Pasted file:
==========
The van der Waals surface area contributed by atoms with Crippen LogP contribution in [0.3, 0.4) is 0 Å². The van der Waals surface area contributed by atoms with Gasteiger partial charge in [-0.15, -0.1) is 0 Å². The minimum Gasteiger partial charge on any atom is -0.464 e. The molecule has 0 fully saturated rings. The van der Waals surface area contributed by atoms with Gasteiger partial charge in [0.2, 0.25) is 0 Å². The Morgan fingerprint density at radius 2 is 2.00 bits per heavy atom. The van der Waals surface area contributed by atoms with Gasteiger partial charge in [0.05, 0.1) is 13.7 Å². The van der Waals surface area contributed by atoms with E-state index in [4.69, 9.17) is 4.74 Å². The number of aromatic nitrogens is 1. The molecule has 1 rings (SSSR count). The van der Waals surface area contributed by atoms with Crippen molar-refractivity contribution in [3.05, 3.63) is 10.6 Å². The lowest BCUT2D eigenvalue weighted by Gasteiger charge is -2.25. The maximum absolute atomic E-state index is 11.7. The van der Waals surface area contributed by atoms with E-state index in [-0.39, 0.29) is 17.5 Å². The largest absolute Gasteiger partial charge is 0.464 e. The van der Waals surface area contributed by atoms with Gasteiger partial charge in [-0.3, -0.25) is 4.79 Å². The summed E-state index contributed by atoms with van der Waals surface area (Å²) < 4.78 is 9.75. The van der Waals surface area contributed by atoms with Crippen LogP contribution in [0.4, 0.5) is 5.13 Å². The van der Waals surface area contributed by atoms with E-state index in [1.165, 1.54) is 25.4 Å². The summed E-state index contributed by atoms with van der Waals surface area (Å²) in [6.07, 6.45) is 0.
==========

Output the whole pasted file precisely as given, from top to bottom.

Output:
The van der Waals surface area contributed by atoms with Crippen LogP contribution in [0.3, 0.4) is 0 Å². The van der Waals surface area contributed by atoms with Gasteiger partial charge in [-0.15, -0.1) is 0 Å². The minimum Gasteiger partial charge on any atom is -0.464 e. The molecule has 0 fully saturated rings. The van der Waals surface area contributed by atoms with Gasteiger partial charge in [0.2, 0.25) is 0 Å². The Morgan fingerprint density at radius 2 is 2.00 bits per heavy atom. The van der Waals surface area contributed by atoms with Gasteiger partial charge in [0.05, 0.1) is 13.7 Å². The van der Waals surface area contributed by atoms with E-state index in [4.69, 9.17) is 4.74 Å². The number of aromatic nitrogens is 1. The molecule has 1 rings (SSSR count). The van der Waals surface area contributed by atoms with Crippen molar-refractivity contribution in [3.05, 3.63) is 10.6 Å². The lowest BCUT2D eigenvalue weighted by Gasteiger charge is -2.25. The maximum absolute atomic E-state index is 11.7. The van der Waals surface area contributed by atoms with E-state index in [-0.39, 0.29) is 17.5 Å². The largest absolute Gasteiger partial charge is 0.464 e. The van der Waals surface area contributed by atoms with Gasteiger partial charge in [-0.3, -0.25) is 4.79 Å². The summed E-state index contributed by atoms with van der Waals surface area (Å²) < 4.78 is 9.75. The van der Waals surface area contributed by atoms with Crippen LogP contribution in [0.4, 0.5) is 5.13 Å². The van der Waals surface area contributed by atoms with E-state index in [1.165, 1.54) is 25.4 Å². The summed E-state index contributed by atoms with van der Waals surface area (Å²) in [6.07, 6.45) is 0.